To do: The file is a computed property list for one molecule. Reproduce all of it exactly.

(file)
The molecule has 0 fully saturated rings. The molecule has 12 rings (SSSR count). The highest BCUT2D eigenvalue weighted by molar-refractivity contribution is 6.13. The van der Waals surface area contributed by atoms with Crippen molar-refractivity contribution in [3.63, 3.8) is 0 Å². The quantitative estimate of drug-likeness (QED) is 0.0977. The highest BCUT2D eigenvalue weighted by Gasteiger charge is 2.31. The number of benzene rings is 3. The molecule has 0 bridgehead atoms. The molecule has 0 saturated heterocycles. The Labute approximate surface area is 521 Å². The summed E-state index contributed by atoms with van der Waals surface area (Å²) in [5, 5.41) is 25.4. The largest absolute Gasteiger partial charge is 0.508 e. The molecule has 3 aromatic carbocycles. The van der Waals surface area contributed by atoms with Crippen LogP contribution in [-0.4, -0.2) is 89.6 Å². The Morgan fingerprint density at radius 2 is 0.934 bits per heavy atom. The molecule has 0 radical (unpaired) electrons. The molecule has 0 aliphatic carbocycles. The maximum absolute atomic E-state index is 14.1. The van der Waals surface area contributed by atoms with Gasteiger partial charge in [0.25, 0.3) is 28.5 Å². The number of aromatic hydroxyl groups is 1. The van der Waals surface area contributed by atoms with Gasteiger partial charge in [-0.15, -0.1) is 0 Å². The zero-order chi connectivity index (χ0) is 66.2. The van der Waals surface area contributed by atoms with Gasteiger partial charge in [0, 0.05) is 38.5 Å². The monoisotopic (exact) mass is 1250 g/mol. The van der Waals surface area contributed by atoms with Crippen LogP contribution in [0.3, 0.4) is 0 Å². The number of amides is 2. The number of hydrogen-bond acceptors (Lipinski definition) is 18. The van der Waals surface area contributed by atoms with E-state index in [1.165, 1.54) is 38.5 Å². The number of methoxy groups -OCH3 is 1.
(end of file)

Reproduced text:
The molecule has 0 fully saturated rings. The molecule has 12 rings (SSSR count). The highest BCUT2D eigenvalue weighted by molar-refractivity contribution is 6.13. The van der Waals surface area contributed by atoms with Crippen molar-refractivity contribution in [3.63, 3.8) is 0 Å². The quantitative estimate of drug-likeness (QED) is 0.0977. The highest BCUT2D eigenvalue weighted by Gasteiger charge is 2.31. The number of benzene rings is 3. The molecule has 0 bridgehead atoms. The molecule has 0 saturated heterocycles. The Labute approximate surface area is 521 Å². The summed E-state index contributed by atoms with van der Waals surface area (Å²) in [5, 5.41) is 25.4. The largest absolute Gasteiger partial charge is 0.508 e. The molecule has 3 aromatic carbocycles. The van der Waals surface area contributed by atoms with Crippen LogP contribution in [-0.4, -0.2) is 89.6 Å². The Morgan fingerprint density at radius 2 is 0.934 bits per heavy atom. The molecule has 0 radical (unpaired) electrons. The molecule has 0 aliphatic carbocycles. The maximum absolute atomic E-state index is 14.1. The van der Waals surface area contributed by atoms with Gasteiger partial charge in [0.25, 0.3) is 28.5 Å². The number of aromatic hydroxyl groups is 1. The van der Waals surface area contributed by atoms with Gasteiger partial charge in [-0.15, -0.1) is 0 Å². The zero-order chi connectivity index (χ0) is 66.2. The van der Waals surface area contributed by atoms with Gasteiger partial charge in [0, 0.05) is 38.5 Å². The monoisotopic (exact) mass is 1250 g/mol. The van der Waals surface area contributed by atoms with Crippen LogP contribution in [0.3, 0.4) is 0 Å². The number of amides is 2. The number of hydrogen-bond acceptors (Lipinski definition) is 18. The van der Waals surface area contributed by atoms with E-state index in [1.165, 1.54) is 38.5 Å². The number of methoxy groups -OCH3 is 1.